If the answer is yes, then you can be certain that you’re working with someone that has agreed to put ethics, integrity, and patient safety in front of their own financial gain.
If the answer is no and the interventionist or behavioral health provider is not willing to sign the ethics pledge, it’s this simple: keep looking.
What is most shocking to families that have learned, after the fact, that their interventionist benefitted financially from referring their loved one, is the fact that the “referral fee” came from the family’s or patient’s pocket. The kickback is typically a percentage of the patient’s confirmed financial commitment to the facility. The referent is “double dipping” by being paid for their services by the family, then collecting from the family again in the form of an undisclosed percentage of the patient’s outlay of cash to the facility or the patient’s insurance coverage. Either way, families are always shocked to learn that piece of information after the fact, and they should be—it’s grossly unethical.
For those in the industry willing to sign the pledge, we have built a standalone site that will exist in perpetuity until our industry no longer needs this extra level of ethical exposure. Every individual who has signed the pledge will be listed on the site so that potential clients can verify their commitment to ethics and reform. Moreover, each individual who has signed the pledge will receive a watermarked, pledge-confirmation stamp, which he or she can proudly display on their marketing materials and website. From now on, all a potential client needs to do is see the pledge-confirmation stamp near a professional’s name to know they are committed to the ethical standards all patients deserve.
While the Hayes/Davidson Ethics Pledge is not an accreditation, certification, governing body, or policing agency, it is most certainly a self-reporting, independent resource designed for families and professionals to quickly identify those in the industry willing to stand up for imperative ethical standards and professional integrity.
The Hayes-Davidson Ethics Pledge:
Muddy Waters: The Ethics of the Kickback
A respectable and ethical interventionist/treatment provider is there to guide the patient and their family through the treatment process and provide support the entire way. He or she should teach the family how to set appropriate boundaries and maintain them before, during, and especially after an intervention or recognition of a behavioral health issue. Intervention and treatment are parts of the process, not individual events.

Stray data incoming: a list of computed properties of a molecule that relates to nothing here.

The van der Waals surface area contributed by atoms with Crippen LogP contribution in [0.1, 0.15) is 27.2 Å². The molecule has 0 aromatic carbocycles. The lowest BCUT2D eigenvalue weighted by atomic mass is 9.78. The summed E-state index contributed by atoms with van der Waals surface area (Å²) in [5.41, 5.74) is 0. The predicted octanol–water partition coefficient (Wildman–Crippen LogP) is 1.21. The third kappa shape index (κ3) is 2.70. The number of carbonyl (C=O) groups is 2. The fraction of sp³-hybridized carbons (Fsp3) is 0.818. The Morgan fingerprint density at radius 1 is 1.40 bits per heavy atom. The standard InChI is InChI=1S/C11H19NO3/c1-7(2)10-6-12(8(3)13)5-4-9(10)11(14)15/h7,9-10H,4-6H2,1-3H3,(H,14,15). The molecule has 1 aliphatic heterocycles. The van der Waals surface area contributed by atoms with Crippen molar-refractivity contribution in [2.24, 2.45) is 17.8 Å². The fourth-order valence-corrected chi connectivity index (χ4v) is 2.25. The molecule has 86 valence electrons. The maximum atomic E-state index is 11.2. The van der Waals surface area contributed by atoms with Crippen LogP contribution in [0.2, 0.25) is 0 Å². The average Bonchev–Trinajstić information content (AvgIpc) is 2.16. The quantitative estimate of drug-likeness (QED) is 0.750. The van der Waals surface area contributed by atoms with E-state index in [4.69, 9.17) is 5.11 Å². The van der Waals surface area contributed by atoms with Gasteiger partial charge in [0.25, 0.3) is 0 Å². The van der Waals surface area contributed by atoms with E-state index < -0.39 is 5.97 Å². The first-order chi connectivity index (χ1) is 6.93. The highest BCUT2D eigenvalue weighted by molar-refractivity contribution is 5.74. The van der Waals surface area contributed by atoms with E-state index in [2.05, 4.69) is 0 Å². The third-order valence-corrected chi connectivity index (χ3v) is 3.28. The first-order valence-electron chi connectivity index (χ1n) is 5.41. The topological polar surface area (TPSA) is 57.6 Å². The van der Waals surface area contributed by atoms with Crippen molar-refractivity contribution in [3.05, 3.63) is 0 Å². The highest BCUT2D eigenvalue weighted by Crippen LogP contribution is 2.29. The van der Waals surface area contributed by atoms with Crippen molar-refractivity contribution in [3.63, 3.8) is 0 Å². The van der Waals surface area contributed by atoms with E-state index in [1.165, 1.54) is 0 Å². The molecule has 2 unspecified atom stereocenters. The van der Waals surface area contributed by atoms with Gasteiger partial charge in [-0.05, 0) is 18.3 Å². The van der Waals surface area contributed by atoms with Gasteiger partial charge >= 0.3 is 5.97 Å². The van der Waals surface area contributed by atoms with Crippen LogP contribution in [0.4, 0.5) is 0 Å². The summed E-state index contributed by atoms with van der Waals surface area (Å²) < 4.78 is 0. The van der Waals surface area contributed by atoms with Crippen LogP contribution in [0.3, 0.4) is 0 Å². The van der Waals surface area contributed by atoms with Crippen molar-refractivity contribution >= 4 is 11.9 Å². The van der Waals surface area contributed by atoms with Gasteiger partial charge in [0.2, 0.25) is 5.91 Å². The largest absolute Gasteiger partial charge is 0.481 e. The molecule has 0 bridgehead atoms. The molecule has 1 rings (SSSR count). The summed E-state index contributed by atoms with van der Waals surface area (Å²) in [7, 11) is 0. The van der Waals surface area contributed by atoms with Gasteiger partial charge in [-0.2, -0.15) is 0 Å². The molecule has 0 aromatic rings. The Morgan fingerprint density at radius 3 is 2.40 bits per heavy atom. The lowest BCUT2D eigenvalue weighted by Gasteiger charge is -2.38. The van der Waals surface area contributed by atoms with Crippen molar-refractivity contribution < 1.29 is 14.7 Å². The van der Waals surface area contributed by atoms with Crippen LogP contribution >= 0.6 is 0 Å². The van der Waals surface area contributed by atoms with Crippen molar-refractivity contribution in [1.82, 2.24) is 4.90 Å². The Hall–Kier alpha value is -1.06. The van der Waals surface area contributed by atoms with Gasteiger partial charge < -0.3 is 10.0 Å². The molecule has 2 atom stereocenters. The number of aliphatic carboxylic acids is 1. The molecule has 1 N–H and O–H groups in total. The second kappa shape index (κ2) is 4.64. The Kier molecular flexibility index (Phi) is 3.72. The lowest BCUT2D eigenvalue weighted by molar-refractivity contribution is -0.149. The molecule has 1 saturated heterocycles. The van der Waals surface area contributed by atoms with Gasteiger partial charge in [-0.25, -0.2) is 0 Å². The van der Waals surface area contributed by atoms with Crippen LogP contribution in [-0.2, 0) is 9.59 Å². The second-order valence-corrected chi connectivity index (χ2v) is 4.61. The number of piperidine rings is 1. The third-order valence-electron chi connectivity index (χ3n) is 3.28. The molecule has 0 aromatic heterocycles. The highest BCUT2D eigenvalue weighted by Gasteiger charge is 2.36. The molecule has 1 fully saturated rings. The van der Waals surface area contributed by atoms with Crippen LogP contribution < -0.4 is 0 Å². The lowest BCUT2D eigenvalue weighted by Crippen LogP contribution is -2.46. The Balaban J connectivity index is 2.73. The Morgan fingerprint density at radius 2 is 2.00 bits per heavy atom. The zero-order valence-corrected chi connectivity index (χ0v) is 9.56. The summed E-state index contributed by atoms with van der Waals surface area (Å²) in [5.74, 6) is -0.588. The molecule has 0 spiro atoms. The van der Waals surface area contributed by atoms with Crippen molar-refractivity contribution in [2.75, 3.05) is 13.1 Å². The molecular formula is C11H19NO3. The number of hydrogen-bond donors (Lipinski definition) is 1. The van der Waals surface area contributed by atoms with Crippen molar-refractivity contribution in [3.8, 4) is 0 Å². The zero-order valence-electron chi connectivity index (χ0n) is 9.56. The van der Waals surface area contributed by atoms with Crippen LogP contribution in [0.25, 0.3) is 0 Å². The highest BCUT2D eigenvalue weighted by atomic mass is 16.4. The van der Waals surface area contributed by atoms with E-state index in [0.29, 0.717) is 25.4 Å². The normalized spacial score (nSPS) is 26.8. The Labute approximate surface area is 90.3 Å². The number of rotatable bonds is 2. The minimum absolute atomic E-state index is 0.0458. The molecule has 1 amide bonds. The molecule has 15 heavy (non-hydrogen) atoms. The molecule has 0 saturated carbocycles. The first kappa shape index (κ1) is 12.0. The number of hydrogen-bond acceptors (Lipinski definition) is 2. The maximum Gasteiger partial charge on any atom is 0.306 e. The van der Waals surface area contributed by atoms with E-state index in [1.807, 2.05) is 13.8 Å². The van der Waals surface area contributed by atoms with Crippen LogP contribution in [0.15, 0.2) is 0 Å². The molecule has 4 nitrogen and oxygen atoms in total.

An ethical and respectable interventionist/treatment provider will stand by the patient and his or her family’s side throughout the entire process and under no circumstances should ever benefit financially from the patient’s treatment provider at any point during the process. While this may not yet be illegal, it is profoundly unethical. Whether they are called marketing fees, referral fees, affiliate compensation, or anything similar, they are indeed nothing more than kickbacks and ultimately muddy the ethical waters we have all fought so hard to protect.
There are countless intervention and treatment professionals out there, and we must keep in mind that all treatment decisions motivated by financial gain are potentially life-threatening, unethical, and illegal under several circumstances. By signing the Hayes-Davidson Ethics Pledge, you are committing to the following:
As a respectable and credible interventionist/behavioral health professional, I commit to upholding the ethics of our industry, the treatment community, and the families we serve, by pledging to never benefit financially from a patient in the form of unethical compensation. I acknowledge that accepting financial compensation (referral fees, marketing fees, or kickbacks) from referents is not only unethical, illegal under several circumstances, and highly suspect in the eyes of the federal government, but it also poses a threat to the patient’s and their family’s optimal treatment when financial compensation becomes a factor in determining a patient’s best course of treatment. If I am to benefit financially in the form of referral fees, marketing fees, kickbacks, and the like, I will let the patient and family know in writing before recommending the provider or facility that is compensating me. I acknowledge that withholding financial compensation disclosures from a patient or family is unethical, and I will do my part to make sure the industry is ethically sound by pledging to be ethical, respectable, and a true agent for industry reform.
I, Joyce Sundin, have signed this pledge and adhere to these principals.